When it comes to extreme weather, it's safe to say a "space hurricane" qualifies.
Scientists said last week they observed a previously unknown phenomenon — a 620-mile-wide swirling mass of plasma that roiled for hours in Earth's upper atmosphere, raining electrons instead of water.
The researchers labeled the disturbance a space hurricane because it resembled and behaved like the rotating storm systems that routinely batter coastlines around the world. But until now, they were not known to exist.
"It really wasn't expected," said Larry Lyons, a professor of atmospheric and oceanic sciences at the University of California, Los Angeles. "It wasn't even theoretically known."
Scientists from China, the United States, Norway and the United Kingdom found the space hurricane while combing through satellite observations from August 2014. As satellites orbited around the planet and passed over the North Pole, they caught glimpses of a massive disturbance in the upper atmosphere.
The spiral-armed space hurricane swirled roughly 125 miles over the North Pole, churning in place for almost eight hours, Lyons said.
"You could see flows of plasma going around, which were like the winds of the space hurricane," he said. "These flows were strongest at the edge and decreased as you moved toward the eye in the center, before picking up again on the other side, just like the flow of air in a regular hurricane."
But that's perhaps where the similarities end. Unlike with regular hurricanes that can dump huge amounts of precipitation over Earth's surface, the scientists instead observed electrons raining into the upper atmosphere.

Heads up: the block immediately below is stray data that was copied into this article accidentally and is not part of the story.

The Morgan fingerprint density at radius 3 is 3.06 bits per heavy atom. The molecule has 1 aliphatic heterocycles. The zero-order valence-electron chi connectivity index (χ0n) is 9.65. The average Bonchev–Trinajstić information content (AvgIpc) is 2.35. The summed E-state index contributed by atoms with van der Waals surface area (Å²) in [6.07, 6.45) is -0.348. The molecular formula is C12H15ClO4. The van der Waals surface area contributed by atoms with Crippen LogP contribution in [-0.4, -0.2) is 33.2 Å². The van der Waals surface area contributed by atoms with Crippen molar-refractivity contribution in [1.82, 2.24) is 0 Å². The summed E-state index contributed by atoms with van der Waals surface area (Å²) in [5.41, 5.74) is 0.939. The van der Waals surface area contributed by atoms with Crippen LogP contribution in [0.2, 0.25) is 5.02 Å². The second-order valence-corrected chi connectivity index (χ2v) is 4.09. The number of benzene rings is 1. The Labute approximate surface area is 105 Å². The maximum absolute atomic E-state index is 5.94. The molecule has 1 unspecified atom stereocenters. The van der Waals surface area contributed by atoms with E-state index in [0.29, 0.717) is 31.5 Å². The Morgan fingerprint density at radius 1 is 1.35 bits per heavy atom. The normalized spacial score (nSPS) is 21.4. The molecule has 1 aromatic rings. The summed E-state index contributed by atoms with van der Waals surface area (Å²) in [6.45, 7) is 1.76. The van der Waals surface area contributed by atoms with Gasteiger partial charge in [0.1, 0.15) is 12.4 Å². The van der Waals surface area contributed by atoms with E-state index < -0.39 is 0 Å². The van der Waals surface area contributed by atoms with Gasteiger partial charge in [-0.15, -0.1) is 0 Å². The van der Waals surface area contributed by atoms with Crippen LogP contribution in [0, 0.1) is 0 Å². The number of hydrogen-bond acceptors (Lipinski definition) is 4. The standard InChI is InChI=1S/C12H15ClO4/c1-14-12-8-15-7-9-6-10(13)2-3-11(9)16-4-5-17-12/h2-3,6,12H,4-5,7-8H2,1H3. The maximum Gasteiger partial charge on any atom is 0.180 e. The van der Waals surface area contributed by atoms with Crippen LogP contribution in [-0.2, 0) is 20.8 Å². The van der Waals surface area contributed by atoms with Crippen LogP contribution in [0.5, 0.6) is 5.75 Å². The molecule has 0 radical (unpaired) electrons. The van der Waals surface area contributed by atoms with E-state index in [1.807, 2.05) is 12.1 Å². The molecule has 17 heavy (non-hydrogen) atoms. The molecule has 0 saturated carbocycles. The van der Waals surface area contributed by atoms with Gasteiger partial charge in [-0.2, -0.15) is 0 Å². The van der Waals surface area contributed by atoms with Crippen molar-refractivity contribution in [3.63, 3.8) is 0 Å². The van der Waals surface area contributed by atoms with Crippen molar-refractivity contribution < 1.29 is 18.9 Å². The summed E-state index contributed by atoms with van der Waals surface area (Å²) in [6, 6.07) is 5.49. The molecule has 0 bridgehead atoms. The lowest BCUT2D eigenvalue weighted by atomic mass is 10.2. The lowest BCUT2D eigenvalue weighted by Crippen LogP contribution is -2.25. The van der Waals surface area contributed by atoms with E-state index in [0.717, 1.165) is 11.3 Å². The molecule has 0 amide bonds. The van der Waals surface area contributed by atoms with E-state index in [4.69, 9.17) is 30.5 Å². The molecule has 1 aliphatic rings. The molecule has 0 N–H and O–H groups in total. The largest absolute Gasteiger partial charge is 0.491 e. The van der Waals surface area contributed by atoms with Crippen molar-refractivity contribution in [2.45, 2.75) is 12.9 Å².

Space hurricanes, like other space weather events, are caused by streams of plasma unleashed from the sun in what's known as the solar wind. As these clouds of charged particles hurl through space, they can fuel magnetic storms and trigger stunning displays of the northern or southern lights.
"Tropical storms are associated with huge amounts of energy, and these space hurricanes must be created by unusually large and rapid transfer of solar wind energy and charged particles into the Earth’s upper atmosphere," study co-author Michael Lockwood, a professor of space environment physics at the University of Reading in the U.K., said in a statement.
Scientists routinely monitor space weather because radiation from particles from the sun can wreak havoc on satellites in orbit and can occasionally disrupt infrastructure on the ground, such as surges in power lines. Since the observed space hurricane occurred over the North Pole, it's not thought that it would pose many dangers to people at lower latitudes, but there are implications for communications and navigation systems.
"People who are interested in satellite communications and GPS signals are going to care a lot," Lyons said.
He added that he and his colleagues are planning to conduct follow-up studies to determine how often space hurricanes of this size and duration occur, and whether smaller, shorter storms happen more frequently.
Lyons said this type of discovery is one that could have been easily missed had the researchers not spotted clues in the six-year-old data and had the patience to stitch together all the threads.
"We had various instruments measuring various things at different times, so it wasn't like we took a big picture and could see it," he said. "The really fun thing about this type of work is that we had to piece together bits of information and put together the whole picture."